5 Friday the 13th Facts
Is it really unlucky? Or is it just a myth?
There are many stories about how 'Friday the 13th' became a thing. Some believe it has biblical origins: "Jesus was crucified on a Friday and there were 13 guests at the Last Supper the night before his crucifixion."
Others believe the 'unlucky day' began in 1307, "when on a Friday the 13th, the French king gave the orders to arrest hundreds of Knights Templar."
However it started, the superstitions surrounding Friday the 13th continue to this day. Seeing a black cat, walking under a ladder, shattering glass, these superstitions seem to intensify on this day, but there are other facts about this day you may not know about.
The fear of Friday the 13th has not one, but TWO scientific names.
"Friggatriskaidekaphobia comes from Frigg, the Norse goddess of wisdom after whom Friday is named, and the Greek words triskaideka, meaning 13, and phobia, meaning fear. Paraskevidekatriaphobia is also derived from Greek: paraskeví translates as Friday, and dekatria is another way of saying 13."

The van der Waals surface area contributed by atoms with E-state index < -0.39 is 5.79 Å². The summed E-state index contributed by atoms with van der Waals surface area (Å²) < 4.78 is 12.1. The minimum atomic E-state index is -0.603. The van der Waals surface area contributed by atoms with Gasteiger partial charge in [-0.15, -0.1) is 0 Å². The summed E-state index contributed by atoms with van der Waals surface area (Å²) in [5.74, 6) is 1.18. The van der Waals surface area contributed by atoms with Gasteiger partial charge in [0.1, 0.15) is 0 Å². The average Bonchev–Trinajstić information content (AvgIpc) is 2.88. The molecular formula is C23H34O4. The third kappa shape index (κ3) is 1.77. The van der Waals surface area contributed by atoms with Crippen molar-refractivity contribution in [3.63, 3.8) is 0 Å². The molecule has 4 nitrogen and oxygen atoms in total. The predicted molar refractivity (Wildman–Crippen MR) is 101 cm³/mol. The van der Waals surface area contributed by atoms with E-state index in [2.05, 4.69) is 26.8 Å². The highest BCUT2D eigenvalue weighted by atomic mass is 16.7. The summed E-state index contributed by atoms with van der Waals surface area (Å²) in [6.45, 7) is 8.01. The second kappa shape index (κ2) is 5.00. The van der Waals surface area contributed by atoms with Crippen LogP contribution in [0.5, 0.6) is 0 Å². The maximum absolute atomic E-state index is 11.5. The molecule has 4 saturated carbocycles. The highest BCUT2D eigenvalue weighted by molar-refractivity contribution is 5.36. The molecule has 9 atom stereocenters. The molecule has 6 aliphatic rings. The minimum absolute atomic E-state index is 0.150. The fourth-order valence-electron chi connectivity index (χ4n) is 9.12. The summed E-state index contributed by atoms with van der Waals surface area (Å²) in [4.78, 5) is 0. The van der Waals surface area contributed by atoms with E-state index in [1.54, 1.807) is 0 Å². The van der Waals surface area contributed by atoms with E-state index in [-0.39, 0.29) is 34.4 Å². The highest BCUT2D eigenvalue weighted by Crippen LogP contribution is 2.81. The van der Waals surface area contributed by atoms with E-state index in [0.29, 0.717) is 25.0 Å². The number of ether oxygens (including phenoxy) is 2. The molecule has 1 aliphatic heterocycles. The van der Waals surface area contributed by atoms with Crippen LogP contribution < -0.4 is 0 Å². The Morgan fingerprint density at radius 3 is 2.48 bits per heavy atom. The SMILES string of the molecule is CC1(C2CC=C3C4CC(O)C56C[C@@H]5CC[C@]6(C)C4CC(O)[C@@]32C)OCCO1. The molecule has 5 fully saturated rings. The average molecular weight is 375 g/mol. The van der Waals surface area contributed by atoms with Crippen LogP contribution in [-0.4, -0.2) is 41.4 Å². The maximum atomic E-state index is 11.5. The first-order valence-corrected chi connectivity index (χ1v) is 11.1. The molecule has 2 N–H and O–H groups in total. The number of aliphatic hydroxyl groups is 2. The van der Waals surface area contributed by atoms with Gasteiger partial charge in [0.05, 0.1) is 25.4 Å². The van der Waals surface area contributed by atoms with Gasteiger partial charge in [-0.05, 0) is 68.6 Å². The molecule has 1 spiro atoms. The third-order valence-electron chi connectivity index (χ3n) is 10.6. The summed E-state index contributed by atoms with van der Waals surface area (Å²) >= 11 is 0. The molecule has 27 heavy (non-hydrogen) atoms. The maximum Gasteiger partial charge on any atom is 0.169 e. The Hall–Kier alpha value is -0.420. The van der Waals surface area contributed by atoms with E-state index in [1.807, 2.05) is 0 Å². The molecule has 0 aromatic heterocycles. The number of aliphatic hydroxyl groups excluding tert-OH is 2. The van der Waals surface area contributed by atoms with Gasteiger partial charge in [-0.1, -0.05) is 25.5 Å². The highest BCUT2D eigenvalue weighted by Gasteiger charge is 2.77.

Friggatriskaidekaphobia is apperantly pretty common, affecting approximately 17 to 21 million Americans.
The panic, anxiety, and fear will often lead sufferers to not even leave their homes on Friday the 13; this causes an estimated $800 to $900 million lost in business!
There is not enough evidence to support that Friday the 13th has a significant effect on accidents, hospital visits, and natural disasters.
Finland has used Friday the 13th to their advantage. They observe 'National Accident Day', used to "to raise awareness about safety – on the roads, at home, and at the workplace."
So the number 13 is not only considered unlucky, but some believe it's that way because of the number 12.
"In numerology, the number twelve is considered the number of completeness, reflected in the twelve months of the year, twelve hours of the clock, twelve gods of Olympus, twelve tribes of Israel, twelve Apostles of Jesus, and twelve signs of the Zodiac, while the number thirteen is considered irregular, transgressing this completeness.'